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Deportations for Criminal Convictions Could Violate Obligations Under Convention Against Torture
December 13, 2010, New York – The Immigration and Customs Enforcement agency (ICE) announced on December 9 that it has lifted the ban on deportations to Haiti for persons with criminal convictions. Deportations to Haiti have been stayed since shortly after the January 12, 2010 earthquake devastated the country. ICE announced it has also ended the policy of releasing detainees with orders of removal after 90 days, which could result in their indefinite, unreasonable and arbitrary detention. Haitian nationals with any criminal record are now likely subject to continued detention and removal. Last week, 89 Haitian nationals were arrested and detained with the intent to deport them.
ICE’s sudden decision to resume deportations to Haiti is unconscionable. As that agency is well aware, the situation in Haiti has not improved and may be even worse now than when the deportations were halted in the weeks after the devastating earthquake of January 2010.The people of Haiti are now in the middle of a worsening cholera outbreak that has spread to the very prisons where those deported may be detained. The practice in Haiti, even before the earthquake, has been to detain many deportees from the United States in holding centers in Haiti with, as U.S. immigration judges have often noted, deplorable, substandard conditions and lack of medical care.
The International Committee of the Red Cross in Haiti recently reported that the cholera epidemic is spreading through Haiti’s crowded prisons, and numerous prisoners have already died. Groups working on the ground in Haiti have also reported that untreated water is being given to prisoners, which could further hasten the spread of cholera.Sending Haitian nationals to be detained in facilities deemed deplorable before the earthquake where exposure to cholera could lead to death is a violation of the U.S. government’s obligations under the Convention Against Torture (CAT). Under U.S. law codifying CAT, the U.S. is not permitted to remove anyone when it can be shown that it is"more likely than not that he or she would be tortured if removed to the proposed country of removal." U.S. courts have previously held that removing people who are HIV-positive to Haiti where they would be detained in deplorable conditions and unable to obtain necessary medication could, in some circumstances, be a violation under U.S. laws implementing CAT.It is ironic that on the same day ICE announced this new policy, December 9, 2010, the U.S. State department issued a travel warning recommending against any non-essential travel to Haiti due to “continued high crime, the cholera outbreak, frequent disturbances in Port-au-Prince and in provincial cities, and limited police protection and access to medical care.”The Center for Constitutional Rights, the Institute for Justice & Democracy in Haiti, and Alternative Chance call on ICE to halt roundups and detentions of Haitian nationals in the U.S. and continue the stay on deportations. Furthermore, we call on ICE to release more information about this new policy and, specifically, to explain what assessment was conducted of the circumstances in Haiti prior to the change in policy.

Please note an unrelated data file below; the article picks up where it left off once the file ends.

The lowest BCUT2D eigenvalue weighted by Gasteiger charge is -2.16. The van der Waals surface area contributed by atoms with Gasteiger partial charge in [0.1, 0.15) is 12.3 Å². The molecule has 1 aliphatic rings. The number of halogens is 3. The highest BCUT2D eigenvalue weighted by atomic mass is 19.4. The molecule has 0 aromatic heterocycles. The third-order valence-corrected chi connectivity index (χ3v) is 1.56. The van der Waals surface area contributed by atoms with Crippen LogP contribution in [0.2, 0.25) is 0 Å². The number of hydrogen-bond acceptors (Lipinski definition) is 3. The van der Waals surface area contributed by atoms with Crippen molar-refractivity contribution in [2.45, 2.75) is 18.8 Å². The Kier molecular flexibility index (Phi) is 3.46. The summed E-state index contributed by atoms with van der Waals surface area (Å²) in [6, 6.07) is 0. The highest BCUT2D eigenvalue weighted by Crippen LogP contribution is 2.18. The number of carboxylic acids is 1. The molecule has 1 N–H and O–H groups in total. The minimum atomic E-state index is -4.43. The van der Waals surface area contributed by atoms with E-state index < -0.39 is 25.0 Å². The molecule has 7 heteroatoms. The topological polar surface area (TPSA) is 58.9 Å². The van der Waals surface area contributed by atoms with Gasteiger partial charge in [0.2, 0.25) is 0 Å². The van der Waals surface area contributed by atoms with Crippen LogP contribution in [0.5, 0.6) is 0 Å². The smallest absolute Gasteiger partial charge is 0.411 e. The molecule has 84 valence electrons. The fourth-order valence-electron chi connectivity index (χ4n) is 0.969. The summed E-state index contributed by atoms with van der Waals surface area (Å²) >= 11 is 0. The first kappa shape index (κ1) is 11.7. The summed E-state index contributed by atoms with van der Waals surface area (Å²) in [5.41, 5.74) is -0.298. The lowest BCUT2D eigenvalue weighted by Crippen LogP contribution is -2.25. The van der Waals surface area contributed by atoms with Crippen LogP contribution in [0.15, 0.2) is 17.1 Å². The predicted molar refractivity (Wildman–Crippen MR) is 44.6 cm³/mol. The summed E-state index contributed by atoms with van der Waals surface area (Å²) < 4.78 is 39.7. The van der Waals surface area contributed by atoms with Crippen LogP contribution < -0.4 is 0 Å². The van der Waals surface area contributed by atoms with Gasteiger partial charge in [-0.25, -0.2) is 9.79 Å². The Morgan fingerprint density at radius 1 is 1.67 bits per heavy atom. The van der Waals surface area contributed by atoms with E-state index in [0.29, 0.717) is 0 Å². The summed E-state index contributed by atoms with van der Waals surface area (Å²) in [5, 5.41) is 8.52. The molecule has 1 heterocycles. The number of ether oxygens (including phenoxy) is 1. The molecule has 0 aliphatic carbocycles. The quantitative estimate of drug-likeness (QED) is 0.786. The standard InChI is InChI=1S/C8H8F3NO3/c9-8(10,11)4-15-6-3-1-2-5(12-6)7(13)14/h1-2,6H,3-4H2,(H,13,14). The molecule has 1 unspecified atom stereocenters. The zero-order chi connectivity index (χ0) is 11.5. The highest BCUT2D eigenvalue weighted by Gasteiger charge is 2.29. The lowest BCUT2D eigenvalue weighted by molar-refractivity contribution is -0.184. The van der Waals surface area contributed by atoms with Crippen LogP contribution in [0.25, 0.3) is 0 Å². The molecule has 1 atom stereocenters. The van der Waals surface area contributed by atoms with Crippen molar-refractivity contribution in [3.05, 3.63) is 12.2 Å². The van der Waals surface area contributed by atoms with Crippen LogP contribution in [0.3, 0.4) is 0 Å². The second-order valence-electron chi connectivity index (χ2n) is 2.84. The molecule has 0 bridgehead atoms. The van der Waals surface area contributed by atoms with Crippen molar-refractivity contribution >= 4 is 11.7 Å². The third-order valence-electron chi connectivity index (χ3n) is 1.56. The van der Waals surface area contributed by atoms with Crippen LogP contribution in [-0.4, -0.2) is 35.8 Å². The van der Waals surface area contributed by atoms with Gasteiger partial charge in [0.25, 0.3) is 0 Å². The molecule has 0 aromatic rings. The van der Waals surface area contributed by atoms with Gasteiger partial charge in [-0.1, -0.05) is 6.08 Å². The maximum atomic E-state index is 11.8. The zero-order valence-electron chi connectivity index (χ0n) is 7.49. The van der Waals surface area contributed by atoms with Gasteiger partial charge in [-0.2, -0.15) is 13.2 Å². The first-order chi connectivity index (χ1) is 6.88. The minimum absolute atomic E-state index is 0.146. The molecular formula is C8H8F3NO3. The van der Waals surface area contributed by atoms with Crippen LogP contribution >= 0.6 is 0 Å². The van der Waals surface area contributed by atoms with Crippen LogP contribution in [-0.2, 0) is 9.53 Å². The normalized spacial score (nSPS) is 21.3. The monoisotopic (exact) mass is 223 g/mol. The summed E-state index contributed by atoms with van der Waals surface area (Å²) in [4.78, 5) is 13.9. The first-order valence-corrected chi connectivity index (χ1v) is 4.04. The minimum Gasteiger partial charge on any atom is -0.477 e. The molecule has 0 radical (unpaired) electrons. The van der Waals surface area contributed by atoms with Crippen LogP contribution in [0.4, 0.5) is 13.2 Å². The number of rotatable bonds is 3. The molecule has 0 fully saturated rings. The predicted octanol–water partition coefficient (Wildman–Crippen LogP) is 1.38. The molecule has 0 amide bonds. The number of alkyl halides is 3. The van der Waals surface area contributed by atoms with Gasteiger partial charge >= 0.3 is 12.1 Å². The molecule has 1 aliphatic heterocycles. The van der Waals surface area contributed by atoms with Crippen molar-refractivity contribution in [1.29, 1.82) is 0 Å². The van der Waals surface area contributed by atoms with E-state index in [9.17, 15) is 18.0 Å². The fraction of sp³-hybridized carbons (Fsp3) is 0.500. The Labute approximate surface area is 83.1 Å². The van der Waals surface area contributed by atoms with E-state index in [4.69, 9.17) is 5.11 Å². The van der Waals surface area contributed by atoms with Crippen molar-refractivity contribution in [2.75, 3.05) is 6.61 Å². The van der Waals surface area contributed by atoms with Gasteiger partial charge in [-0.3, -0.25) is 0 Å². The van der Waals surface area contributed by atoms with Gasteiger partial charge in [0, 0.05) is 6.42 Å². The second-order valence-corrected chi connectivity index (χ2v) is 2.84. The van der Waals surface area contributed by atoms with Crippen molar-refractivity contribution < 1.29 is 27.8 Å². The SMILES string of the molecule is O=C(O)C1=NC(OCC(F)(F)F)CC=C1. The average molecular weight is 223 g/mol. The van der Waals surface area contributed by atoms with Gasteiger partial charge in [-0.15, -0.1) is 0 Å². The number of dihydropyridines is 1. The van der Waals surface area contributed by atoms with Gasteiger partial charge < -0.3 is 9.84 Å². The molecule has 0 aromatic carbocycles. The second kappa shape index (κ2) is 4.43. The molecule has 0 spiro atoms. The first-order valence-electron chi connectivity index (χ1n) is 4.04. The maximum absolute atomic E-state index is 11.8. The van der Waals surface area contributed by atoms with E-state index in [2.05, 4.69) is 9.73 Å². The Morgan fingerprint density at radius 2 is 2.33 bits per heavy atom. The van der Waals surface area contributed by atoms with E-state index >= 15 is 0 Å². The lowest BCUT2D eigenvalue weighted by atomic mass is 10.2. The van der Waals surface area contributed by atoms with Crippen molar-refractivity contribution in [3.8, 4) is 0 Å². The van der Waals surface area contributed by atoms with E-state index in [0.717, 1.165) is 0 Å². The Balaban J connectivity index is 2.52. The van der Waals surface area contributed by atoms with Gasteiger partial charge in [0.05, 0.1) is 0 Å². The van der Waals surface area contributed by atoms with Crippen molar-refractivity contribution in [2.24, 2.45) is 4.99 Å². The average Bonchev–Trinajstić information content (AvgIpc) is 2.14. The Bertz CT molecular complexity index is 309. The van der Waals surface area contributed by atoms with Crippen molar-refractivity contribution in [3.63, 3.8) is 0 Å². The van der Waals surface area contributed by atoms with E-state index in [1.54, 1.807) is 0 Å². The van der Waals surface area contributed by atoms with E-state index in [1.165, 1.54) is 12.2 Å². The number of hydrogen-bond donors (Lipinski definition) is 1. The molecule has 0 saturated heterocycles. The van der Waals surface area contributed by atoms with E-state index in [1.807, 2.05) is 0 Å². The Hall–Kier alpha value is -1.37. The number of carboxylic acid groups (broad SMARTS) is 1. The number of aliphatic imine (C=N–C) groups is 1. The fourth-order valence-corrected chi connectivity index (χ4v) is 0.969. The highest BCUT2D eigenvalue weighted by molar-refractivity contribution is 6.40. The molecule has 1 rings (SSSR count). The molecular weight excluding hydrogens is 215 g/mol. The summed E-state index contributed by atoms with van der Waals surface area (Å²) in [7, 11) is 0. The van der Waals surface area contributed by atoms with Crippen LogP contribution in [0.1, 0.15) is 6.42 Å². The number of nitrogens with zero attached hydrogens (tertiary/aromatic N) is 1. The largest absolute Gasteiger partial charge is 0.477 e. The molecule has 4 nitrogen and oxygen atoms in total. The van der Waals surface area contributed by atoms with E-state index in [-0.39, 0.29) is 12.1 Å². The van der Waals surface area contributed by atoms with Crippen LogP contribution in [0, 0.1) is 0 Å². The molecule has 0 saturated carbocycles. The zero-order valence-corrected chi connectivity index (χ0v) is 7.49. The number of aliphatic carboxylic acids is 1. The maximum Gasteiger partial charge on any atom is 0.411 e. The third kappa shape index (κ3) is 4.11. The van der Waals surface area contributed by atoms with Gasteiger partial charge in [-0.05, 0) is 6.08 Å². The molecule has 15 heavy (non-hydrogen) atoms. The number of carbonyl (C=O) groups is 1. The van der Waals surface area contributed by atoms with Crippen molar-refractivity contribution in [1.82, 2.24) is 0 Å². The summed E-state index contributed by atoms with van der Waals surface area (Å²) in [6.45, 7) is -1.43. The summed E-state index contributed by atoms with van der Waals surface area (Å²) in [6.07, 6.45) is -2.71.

The Center for Constitutional Rights is dedicated to advancing and protecting the rights guaranteed by the United States Constitution and the Universal Declaration of Human Rights. Founded in 1966 by attorneys who represented civil rights movements in the South, CCR is a non-profit legal and educational organization committed to the creative use of law as a positive force for social change.